Individual Author Record
Name: Brand WhitlockPen Name: None Genre: History Non-Fiction Audience: Adult; Born: 1869 in Urbana, Ohio
-- Brand Whitlock on WorldCat -- http://www.worldcat.org/search?q=brand++whitlock+
Illinois ConnectionWhitlock lived in Illinois from 1891 to 1897.
Biographical and Professional InformationBrand Whitlock was born in Urbana, Ohio, in 1869. He became a journalist and worked for the Chicago Herald. He was later employed by John P. Altgeld, the reforming governor of Illinois. His interest in politics led him to run for office and in 1906 he was elected to the first of four terms as Mayor of Toledo. In 1914 Whitlock accepted an appointment by President Woodrow Wilson as American Minister to Belgium, during which time he earned a nickname as Le Ministre Protecteur on account of his frequent appeals to German military authorities in occupied Belgium on behalf of condemned prisoners
- Forty Years of It, 1914 - reprinted in 2012 by Ulan Press
- Her Infinite Variety, Bobbs-Merrill, 1904
- On the Enforcement of Law in Cities, 1910 reprint in 2010, Nabu Press
- The Turn of the Balance, 1907 - reprint in 2013, Emereo Publishing
Titles At Your Library
On the Enforcement of Law in Cities
ISBN: 1146010435 Nabu Press. 2010 This is a reproduction of a book published before 1923. This book may have occasional imperfections such as missing or blurred pages, poor pictures, errant marks, etc. that were either part of the original artifact, or were introduced by the scanning process. We believe this work is culturally important, and despite the imperfections, have elected to bring it back into print as part of our continuing commitment to the preservation of printed works worldwide. We appreciate your understanding of the imperfections in the preservation process, and hope you enjoy this valuable book.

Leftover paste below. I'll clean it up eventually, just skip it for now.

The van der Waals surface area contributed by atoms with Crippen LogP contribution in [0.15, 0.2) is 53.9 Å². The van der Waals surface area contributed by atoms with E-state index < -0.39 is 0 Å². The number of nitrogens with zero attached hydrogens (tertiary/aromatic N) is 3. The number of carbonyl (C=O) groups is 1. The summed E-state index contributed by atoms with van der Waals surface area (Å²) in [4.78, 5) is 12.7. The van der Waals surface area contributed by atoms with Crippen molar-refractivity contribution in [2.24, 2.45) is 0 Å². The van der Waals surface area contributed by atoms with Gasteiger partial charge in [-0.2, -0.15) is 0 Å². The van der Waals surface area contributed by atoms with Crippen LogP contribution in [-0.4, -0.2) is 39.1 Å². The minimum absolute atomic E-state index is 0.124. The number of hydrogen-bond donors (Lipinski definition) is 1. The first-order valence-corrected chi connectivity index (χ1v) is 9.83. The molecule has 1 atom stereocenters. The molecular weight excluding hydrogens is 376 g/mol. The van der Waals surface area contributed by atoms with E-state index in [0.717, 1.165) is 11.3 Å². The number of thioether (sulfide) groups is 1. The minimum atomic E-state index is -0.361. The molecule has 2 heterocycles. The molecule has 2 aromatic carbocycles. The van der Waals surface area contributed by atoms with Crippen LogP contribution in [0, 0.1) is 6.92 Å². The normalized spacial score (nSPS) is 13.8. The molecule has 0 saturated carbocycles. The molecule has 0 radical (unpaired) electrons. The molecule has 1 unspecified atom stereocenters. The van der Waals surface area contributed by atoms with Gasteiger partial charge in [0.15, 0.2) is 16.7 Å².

Forty Years of It
ISBN: B00A4TQORU Ulan Press. 2012 This book was originally published prior to 1923, and represents a reproduction of an important historical work, maintaining the same format as the original work. While some publishers have opted to apply OCR (optical character recognition) technology to the process, we believe this leads to sub-optimal results (frequent typographical errors, strange characters and confusing formatting) and does not adequately preserve the historical character of the original artifact. We believe this work is culturally important in its original archival form. While we strive to adequately clean and digitally enhance the original work, there are occasionally instances where imperfections such as blurred or missing pages, poor pictures or errant marks may have been introduced due to either the quality of the original work or the scanning process itself. Despite these occasional imperfections, we have brought it back into print as part of our ongoing global book preservation commitment, providing customers with access to the best possible historical reprints. We appreciate your understanding of these occasional imperfections, and sincerely hope you enjoy seeing the book in a format as close as possible to that intended by the original publisher.